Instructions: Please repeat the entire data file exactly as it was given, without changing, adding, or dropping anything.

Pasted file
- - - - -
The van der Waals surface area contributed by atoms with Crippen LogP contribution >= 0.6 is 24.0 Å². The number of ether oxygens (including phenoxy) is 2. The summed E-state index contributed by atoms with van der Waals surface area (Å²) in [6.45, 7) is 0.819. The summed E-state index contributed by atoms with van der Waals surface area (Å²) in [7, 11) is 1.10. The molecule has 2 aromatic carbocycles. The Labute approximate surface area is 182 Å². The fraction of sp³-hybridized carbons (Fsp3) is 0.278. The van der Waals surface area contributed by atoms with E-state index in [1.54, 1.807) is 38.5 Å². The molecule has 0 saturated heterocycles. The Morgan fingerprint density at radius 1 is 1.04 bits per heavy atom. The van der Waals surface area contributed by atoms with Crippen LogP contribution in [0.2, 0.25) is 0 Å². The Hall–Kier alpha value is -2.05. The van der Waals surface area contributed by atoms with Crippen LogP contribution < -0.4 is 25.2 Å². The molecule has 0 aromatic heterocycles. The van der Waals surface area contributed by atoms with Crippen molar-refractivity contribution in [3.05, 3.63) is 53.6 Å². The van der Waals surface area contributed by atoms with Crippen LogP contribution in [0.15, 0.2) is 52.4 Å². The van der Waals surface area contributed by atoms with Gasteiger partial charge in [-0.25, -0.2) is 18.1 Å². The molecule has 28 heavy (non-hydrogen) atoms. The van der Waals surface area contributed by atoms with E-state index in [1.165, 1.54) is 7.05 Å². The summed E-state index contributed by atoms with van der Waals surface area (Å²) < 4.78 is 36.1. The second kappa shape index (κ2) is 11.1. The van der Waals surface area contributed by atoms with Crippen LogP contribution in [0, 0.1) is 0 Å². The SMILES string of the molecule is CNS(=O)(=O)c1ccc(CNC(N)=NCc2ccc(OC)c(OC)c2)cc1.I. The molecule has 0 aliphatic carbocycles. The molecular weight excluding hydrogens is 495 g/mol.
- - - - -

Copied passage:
The van der Waals surface area contributed by atoms with Crippen LogP contribution >= 0.6 is 24.0 Å². The number of ether oxygens (including phenoxy) is 2. The summed E-state index contributed by atoms with van der Waals surface area (Å²) in [6.45, 7) is 0.819. The summed E-state index contributed by atoms with van der Waals surface area (Å²) in [7, 11) is 1.10. The molecule has 2 aromatic carbocycles. The Labute approximate surface area is 182 Å². The fraction of sp³-hybridized carbons (Fsp3) is 0.278. The van der Waals surface area contributed by atoms with E-state index in [1.54, 1.807) is 38.5 Å². The molecule has 0 saturated heterocycles. The Morgan fingerprint density at radius 1 is 1.04 bits per heavy atom. The van der Waals surface area contributed by atoms with Crippen LogP contribution in [0.2, 0.25) is 0 Å². The Hall–Kier alpha value is -2.05. The van der Waals surface area contributed by atoms with Crippen LogP contribution < -0.4 is 25.2 Å². The molecule has 0 aromatic heterocycles. The van der Waals surface area contributed by atoms with Crippen molar-refractivity contribution in [3.05, 3.63) is 53.6 Å². The van der Waals surface area contributed by atoms with Crippen LogP contribution in [0.15, 0.2) is 52.4 Å². The van der Waals surface area contributed by atoms with Gasteiger partial charge in [-0.25, -0.2) is 18.1 Å². The molecule has 28 heavy (non-hydrogen) atoms. The van der Waals surface area contributed by atoms with E-state index in [1.165, 1.54) is 7.05 Å². The summed E-state index contributed by atoms with van der Waals surface area (Å²) < 4.78 is 36.1. The second kappa shape index (κ2) is 11.1. The van der Waals surface area contributed by atoms with Crippen LogP contribution in [0, 0.1) is 0 Å². The SMILES string of the molecule is CNS(=O)(=O)c1ccc(CNC(N)=NCc2ccc(OC)c(OC)c2)cc1.I. The molecule has 0 aliphatic carbocycles. The molecular weight excluding hydrogens is 495 g/mol.